Volume 36 - Article 35 | Pages 1015-1038
Examining the influence of major life events as drivers of residential mobility and neighbourhood transitions
|Date received:||17 Oct 2016|
|Date published:||30 Mar 2017|
|Keywords:||ALSPAC, birth cohorts, event history analysis, life course, life events, migration, residential mobility|
|Additional files:||readme.36-35 (text file, 959 Byte)|
|demographic-research.36-35 (zip file, 2 kB)|
Background: Residential mobility and internal migration have long been key foci of research across a range of disciplines. However, the analytical strategies adopted in many studies are unable to unpick the drivers of mobility in sufficient detail because of two issues prevalent within the literature: a lack of detailed information on the individual context of people’s lives and a failure to apply longitudinal methods.
Methods: Using detailed data from a UK birth cohort study, the Avon Longitudinal Study of Parents and Children (ALSPAC), and a multilevel recurrent-event history analysis approach, this paper overcomes these two major limitations and presents a number of findings.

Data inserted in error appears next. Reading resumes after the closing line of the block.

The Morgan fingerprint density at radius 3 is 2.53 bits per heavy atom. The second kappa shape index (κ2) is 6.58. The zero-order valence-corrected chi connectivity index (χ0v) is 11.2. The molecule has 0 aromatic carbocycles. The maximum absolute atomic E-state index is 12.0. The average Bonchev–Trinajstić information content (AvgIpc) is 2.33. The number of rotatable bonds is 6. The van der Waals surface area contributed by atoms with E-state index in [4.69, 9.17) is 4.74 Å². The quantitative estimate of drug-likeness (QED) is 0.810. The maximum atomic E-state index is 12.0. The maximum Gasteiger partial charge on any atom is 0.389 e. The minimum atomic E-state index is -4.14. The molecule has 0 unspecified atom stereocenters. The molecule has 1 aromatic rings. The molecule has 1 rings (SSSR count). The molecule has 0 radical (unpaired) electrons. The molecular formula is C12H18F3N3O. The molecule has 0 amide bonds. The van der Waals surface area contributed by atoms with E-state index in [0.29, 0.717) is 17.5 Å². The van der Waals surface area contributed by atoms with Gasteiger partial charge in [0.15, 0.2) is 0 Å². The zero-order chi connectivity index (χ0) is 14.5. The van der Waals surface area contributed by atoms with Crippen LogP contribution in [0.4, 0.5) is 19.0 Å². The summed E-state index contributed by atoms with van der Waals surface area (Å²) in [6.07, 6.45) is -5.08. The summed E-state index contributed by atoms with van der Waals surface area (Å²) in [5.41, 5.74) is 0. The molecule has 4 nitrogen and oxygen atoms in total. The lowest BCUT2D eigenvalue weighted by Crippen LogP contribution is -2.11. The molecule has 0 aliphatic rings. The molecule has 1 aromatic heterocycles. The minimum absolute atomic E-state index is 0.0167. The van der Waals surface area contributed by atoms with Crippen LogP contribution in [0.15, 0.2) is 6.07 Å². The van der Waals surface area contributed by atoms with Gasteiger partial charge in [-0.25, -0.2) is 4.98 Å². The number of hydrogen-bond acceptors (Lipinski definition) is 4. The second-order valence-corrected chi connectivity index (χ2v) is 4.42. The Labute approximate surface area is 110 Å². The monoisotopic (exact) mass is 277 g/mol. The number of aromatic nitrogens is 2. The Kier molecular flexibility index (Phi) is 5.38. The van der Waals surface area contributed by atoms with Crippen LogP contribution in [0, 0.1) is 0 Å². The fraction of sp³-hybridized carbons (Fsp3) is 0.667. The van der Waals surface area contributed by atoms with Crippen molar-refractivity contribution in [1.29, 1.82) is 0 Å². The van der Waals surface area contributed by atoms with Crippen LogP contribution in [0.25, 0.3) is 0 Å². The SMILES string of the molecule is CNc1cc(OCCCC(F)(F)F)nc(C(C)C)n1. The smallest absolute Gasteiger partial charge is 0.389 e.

Results: Most life events increase the likelihood of moving, even though there is little evidence that they precede upwards or downwards mobility into more or less deprived neighbourhoods. The findings also suggest that families living in poor homes and neighbourhoods are more likely to be stuck in place following certain negative life events than those in good environments.
Conclusions: While broad demographic and socioeconomic characteristics reliably account for mobility patterns, the occurrence of life events and a person’s attitudes towards their living environment are necessary for a full understanding of mobility patterns. Future studies should strive to account for such detailed data.
Contribution: We demonstrate the important impact that a wide range of life events has on the mobility of families and provide evidence that studies unable to account for major life events likely do not suffer strong bias results through unobserved confounding.
Timothy Morris - University of Bristol, United Kingdom
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